This article, however, introduced my to the process of cost-benefit analysis, in which, according to Aviv, “a monetary value is assigned to disease, impairments, and shortened lives and weighed against the benefits of keeping a chemical in use.” This system frightens me and I expect a majority of the public would agree that no product, regardless of its economic benefits, would be worth the lives of innocent citizens.

Thinking about how different products might impact my daily life, I think about NYU’s food service Aramark. From the personal scale of seeing the workers pour gallons of pre mixed eggs from huge bags onto the stove to make scrambled eggs to seeing the precut fruit coming out of sealed packages rather than being freshly cut, I am disgusted by their practices here in the dining halls. But, I can only imagine where this food is coming from and how they and their contractors treat the animals, fields, and workers.

Of course, everything I read online about Aramark and every corporation is going to be biased, but I’ve learned through this article to continue questioning everything, to look closely at the sources of all research and products, and to never sell myself out for money.

City Seed – Greenery for the Concrete Jungle

Just because you don’t have a lawn or garden doesn’t mean you have to live separate from plant life!  I’m working with Skyye James to launch a company called City Seed, which brings plant life and all its benefits to dorms and apartments across big cities like New York.

Skyye mentioned in her blog post that plants filter out our air through photosynthesis.  Now imagine the impact of placing one medium sized plant in every dorm and apartment in New York!  We could begin the process of reducing CO2 emissions just by surrounding ourselves with luscious greenery!

City Seed Advertisement Logo
City Seed Advertisement Logo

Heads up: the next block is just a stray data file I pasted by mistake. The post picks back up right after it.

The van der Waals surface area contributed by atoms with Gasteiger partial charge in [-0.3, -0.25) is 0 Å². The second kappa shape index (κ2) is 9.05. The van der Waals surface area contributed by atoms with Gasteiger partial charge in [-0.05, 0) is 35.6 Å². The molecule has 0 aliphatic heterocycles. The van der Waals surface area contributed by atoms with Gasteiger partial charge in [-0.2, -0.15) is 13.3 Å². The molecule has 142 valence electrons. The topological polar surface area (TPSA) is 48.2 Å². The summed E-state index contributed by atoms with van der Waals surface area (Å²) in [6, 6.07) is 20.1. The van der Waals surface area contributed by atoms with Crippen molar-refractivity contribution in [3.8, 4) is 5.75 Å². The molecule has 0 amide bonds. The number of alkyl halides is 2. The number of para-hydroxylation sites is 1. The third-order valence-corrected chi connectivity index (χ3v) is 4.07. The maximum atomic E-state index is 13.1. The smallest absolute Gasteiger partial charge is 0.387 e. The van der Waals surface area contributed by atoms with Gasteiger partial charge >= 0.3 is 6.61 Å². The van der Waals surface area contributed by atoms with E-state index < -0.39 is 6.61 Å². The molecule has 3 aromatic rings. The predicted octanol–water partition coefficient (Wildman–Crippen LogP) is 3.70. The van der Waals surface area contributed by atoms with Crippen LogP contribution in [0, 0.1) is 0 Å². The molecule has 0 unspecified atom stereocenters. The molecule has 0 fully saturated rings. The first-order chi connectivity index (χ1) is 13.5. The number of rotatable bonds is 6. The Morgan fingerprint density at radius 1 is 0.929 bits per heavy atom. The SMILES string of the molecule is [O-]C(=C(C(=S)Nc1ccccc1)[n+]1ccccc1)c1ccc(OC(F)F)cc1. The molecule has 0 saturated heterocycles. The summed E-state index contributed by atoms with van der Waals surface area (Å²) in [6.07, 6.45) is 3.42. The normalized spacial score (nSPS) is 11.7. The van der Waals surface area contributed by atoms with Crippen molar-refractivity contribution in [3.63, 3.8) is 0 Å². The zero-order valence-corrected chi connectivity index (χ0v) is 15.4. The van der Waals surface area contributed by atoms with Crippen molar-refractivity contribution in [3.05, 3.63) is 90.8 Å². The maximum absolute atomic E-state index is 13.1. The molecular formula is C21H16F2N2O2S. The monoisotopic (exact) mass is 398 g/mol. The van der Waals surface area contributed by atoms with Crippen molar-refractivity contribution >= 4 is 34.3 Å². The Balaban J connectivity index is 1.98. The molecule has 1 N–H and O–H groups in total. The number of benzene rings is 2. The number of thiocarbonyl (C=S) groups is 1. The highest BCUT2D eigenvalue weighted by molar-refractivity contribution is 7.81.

What makes City Seed unique?  We are using 100% up-cycled containers to package our seeds.  This means our plants can live comfortably in the containers they sprout in, and when they get bigger, the customers can choose to transplant them to a larger containers for the plants to thrive longer!

The first product we plan on testing in our up-cycled containers on sunny windowsills is lavender.  Lavender has a lot of health benefits, including decreasing stress through aromatherapy and healing minor burns.  I grow lavender at home in a large pot by my window, and the distinct aroma travels all over the house!  Best of all, it’s proven to relieve headaches, burns, insomnia, stress, and much more!

Lavender in small container
Lavender in small container

Imagine if college freshmen had a natural stress reliever in their dorm rooms!  And it doesn’t end with lavender.  We are hoping to trial various other plants with stress-reducing and ailment-relieving benefits, like peppermint and chamomile!

Lastly, City Seed teaches young adults about small scale agriculture, a very important skill to have.  We live in an age where much of our food is imported and/or genetically modified for color, shape, and a longer shelf life.  By learning how to grow your own plants with help from our instructions, up-cycled containers and awesome soil mix, you can understand what natural agriculture looks like.  Believe me when I say it’s rewarding to see the organism that you tend to, thriving!

My biggest task going forward will be the media for our company!  I’m planning on creating a short video advertisement and how-to video for growing our seeds at home!  I would also like to create a Twitter and Instagram account for our company to reach out to young people living in small spaces within big cities.

I’m beginning to take a look at a bunch of short videos about planting lavender so I can decide what is most important to show customers as well as decide the best way to show it!

We can’t wait to bring #CitySeed to your windowsill.